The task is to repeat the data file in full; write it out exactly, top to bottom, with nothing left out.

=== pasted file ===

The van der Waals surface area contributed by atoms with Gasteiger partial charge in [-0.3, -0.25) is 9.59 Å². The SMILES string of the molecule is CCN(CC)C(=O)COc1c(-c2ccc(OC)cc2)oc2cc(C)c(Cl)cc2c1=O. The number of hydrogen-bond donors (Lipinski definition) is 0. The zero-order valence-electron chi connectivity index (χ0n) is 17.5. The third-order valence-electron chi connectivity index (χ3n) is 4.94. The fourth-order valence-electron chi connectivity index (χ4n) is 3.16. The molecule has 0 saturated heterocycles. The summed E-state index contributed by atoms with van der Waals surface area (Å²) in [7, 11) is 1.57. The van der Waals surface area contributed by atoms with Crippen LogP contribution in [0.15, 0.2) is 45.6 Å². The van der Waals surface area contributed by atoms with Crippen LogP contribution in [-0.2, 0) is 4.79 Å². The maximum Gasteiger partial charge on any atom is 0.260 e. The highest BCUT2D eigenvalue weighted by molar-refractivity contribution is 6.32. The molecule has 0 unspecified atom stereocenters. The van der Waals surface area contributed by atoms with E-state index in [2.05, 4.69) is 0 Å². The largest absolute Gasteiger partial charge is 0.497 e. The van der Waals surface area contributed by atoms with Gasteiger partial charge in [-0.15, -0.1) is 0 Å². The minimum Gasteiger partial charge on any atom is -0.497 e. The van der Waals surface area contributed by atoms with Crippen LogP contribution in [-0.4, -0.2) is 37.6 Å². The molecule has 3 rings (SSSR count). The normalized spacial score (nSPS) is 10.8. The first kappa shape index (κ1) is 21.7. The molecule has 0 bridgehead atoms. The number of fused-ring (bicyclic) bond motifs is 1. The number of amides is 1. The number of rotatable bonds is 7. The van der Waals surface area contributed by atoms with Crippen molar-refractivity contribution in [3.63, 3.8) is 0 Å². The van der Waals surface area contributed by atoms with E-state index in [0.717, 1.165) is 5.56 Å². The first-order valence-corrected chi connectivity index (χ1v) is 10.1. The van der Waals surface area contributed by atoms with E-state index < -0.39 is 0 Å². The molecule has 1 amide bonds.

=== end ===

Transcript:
The van der Waals surface area contributed by atoms with Gasteiger partial charge in [-0.3, -0.25) is 9.59 Å². The SMILES string of the molecule is CCN(CC)C(=O)COc1c(-c2ccc(OC)cc2)oc2cc(C)c(Cl)cc2c1=O. The number of hydrogen-bond donors (Lipinski definition) is 0. The zero-order valence-electron chi connectivity index (χ0n) is 17.5. The third-order valence-electron chi connectivity index (χ3n) is 4.94. The fourth-order valence-electron chi connectivity index (χ4n) is 3.16. The molecule has 0 saturated heterocycles. The summed E-state index contributed by atoms with van der Waals surface area (Å²) in [7, 11) is 1.57. The van der Waals surface area contributed by atoms with Crippen LogP contribution in [0.15, 0.2) is 45.6 Å². The van der Waals surface area contributed by atoms with Crippen LogP contribution in [-0.2, 0) is 4.79 Å². The maximum Gasteiger partial charge on any atom is 0.260 e. The highest BCUT2D eigenvalue weighted by molar-refractivity contribution is 6.32. The molecule has 0 unspecified atom stereocenters. The van der Waals surface area contributed by atoms with E-state index in [2.05, 4.69) is 0 Å². The largest absolute Gasteiger partial charge is 0.497 e. The van der Waals surface area contributed by atoms with Gasteiger partial charge in [-0.15, -0.1) is 0 Å². The minimum Gasteiger partial charge on any atom is -0.497 e. The van der Waals surface area contributed by atoms with Crippen LogP contribution in [-0.4, -0.2) is 37.6 Å². The molecule has 3 rings (SSSR count). The normalized spacial score (nSPS) is 10.8. The first kappa shape index (κ1) is 21.7. The molecule has 0 bridgehead atoms. The number of fused-ring (bicyclic) bond motifs is 1. The number of amides is 1. The number of rotatable bonds is 7. The van der Waals surface area contributed by atoms with Crippen molar-refractivity contribution in [3.63, 3.8) is 0 Å². The van der Waals surface area contributed by atoms with E-state index in [0.717, 1.165) is 5.56 Å². The first-order valence-corrected chi connectivity index (χ1v) is 10.1. The van der Waals surface area contributed by atoms with E-state index < -0.39 is 0 Å². The molecule has 1 amide bonds.